The belonging to Kaltsidou's "Cultural School" and her classical approach to liberalism would make of me a fully emancipated Jew; I would embrace the Greek heritage as my own heritage being a full component of the western culture; neglecting once more most traces of Jewish identity. I wouldn't share my thoughts and procrastinations of this Jewish identity with so far anyone, only a few people I would meet along the way (none of them Jews) would get in touch with those disfunctional and lost streams of my split Jewish identity. Up to this day, even despite of the long search I've done crawling back to my very first roots I still have a feeling of uttermost belonging to this western culture, and certainly my knowledge of the Greek antiquity surpasses by far any "touch" or contact I might have with Jewish knowledge. The Classics seminar would portray me as a "liberal Jew" in spite of our nationalist and almost fascist ideologies, I would represent the ideals of the contemporary conservative man. I would "look down" at Jewish religious education and would examine these "issues" only in my private life by reading endless volumes, looking for information on the internet and specially by looking for other people that faced the same challenges, I believed myself being totally allienated and dried out by this Jewish conceptualization without being able to approach it; the years to come would bring answers for me, and more questions as well.

I would devour any reading material I could find on Jewish topics and would create my own ideas; eventually this self-pursued education would help me to create a more concrete idea of my Judaism and I would attempt to approach the "split identity" and the "broken continuum" of my own life through this vivifying knowledge. The Jewish religion would certainly interest me, but not as much as the history of the Jewish people and the popular literature; chassidic tales, Russian-Jewish novels and books on Israeli history, Jewish mentality and Jewish philosophy would find the way to occupy some permanent space in my shelves and would remain as growing interrogants as I grew up. I would use the National University as a take-off for my personal search, having started classes in Biblical Hebrew and reading books from local Jewish intellectuals, I'd attend Azriel Bibliowicz class in Bible and Literature, follow-up the agenda of local galleries trying to spot the work of the Jewish sculptor Feliza Bursztyn and would as well become hooked to the international art magazine "Nexus", created and directed by Celia Sredni and her husband Marco Birghbrager. In spite of being in contact with all this brilliant people I secretly admired, I never "outed" myself as a Jew and remained as a "Jew-in-the-closet" for several years. They all smelled something "very particular" about me and my interests, and following suit they tried to approach the "inner" me several times with different questions about my family and my get arounds; I contemptously withheld all information and remained as a closet Jew; silences would become an important part of my life, my silences would defy my words, my silences would scream loudly, but not many people would be able to decipher those silences. I wouldn't either and until today those silences still haunt me and rip me off at distimes.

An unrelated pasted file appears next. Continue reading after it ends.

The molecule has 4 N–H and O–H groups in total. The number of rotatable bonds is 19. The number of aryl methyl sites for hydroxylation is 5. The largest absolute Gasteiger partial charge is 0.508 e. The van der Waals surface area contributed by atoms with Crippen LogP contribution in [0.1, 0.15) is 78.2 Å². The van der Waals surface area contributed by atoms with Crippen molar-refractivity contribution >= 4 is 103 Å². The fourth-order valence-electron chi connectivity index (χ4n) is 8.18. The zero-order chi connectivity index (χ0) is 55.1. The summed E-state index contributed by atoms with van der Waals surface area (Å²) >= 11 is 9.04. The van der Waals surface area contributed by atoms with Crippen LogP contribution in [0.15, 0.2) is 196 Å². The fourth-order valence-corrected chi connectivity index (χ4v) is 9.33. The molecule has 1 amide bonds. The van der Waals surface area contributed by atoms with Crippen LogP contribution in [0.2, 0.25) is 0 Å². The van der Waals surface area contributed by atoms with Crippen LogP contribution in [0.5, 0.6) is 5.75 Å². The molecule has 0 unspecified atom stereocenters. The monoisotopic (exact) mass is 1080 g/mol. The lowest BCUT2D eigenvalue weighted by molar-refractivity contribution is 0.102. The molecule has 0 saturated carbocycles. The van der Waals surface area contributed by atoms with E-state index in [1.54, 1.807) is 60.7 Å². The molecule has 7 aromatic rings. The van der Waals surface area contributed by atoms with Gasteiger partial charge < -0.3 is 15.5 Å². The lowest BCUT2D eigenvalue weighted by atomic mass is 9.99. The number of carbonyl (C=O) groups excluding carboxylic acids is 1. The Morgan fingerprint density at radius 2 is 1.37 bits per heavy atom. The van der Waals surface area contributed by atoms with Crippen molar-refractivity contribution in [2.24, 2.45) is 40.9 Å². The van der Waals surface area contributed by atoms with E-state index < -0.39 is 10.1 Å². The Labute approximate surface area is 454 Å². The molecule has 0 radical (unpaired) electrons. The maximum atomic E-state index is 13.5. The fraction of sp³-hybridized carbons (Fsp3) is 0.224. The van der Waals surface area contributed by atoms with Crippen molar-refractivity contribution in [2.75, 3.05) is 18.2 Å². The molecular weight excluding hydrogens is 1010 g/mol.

My parents would never understand this craving, I would always be different and had always been. When in primary school children used to make fun about my accent and my fair skin, specially about my accent. I would become a very talented student always, also very capricious, dark and puzzling; the lack of "normality" will be glued to my personal image ever since, my religious feelings, my hesitations, my reading habits. For me as a person education was the only important thing in life, the only thing that stole my sleep, culture and educating, becoming an intellectual man wise in different subjects and with a profound touch of general knowledge. There I found an immediate connection with the Jewish people, but it wouldn't be the only; I would place myself in the continuum of Jewish existence and would draw historical and epistemological parallels between Judaism and my life; those parallels would match perfectly, as if they just had been separated many years back and one day by coincidence reunified and synchronized in time and space.

This process would be completed, or better say "opened" by two events. Once "touring" a bookshop I'd find some book on another "classical" Jewish topic; Schindler and the Holocaust. I stumbled upon the book "Die Schindleresmädchen" written by Stella Müller-Madej about her own life and her experience in the concentration camp of Auschwitz, her previous life as a German-Pole and the miseries she would be exposed to during the early years of her life; it was a bit of Anna Frank and a bit of Elie Wiesel. The book wasn't rich in literary forms or expressions, it was more of a chronic that I devoured with some kind of sick and addictive lust. I felt as if I was reading about myself in that book, reading about my life, reading about my past, reading about my experience... once the book was finished I think I never ever touched it again and eventually got lost in some salsa bar in downtown. Later on in life I'd have a conversation about Müller-Madej with my friend Eduardo and I think also with Fabian, the Zionist sociologist. Eduardo would take me back to a reading room and would put in my hands Diana Wang's book "Surviving Survival". I don't know why on earth he would want me to look up into such book, but the important fact here is that I did.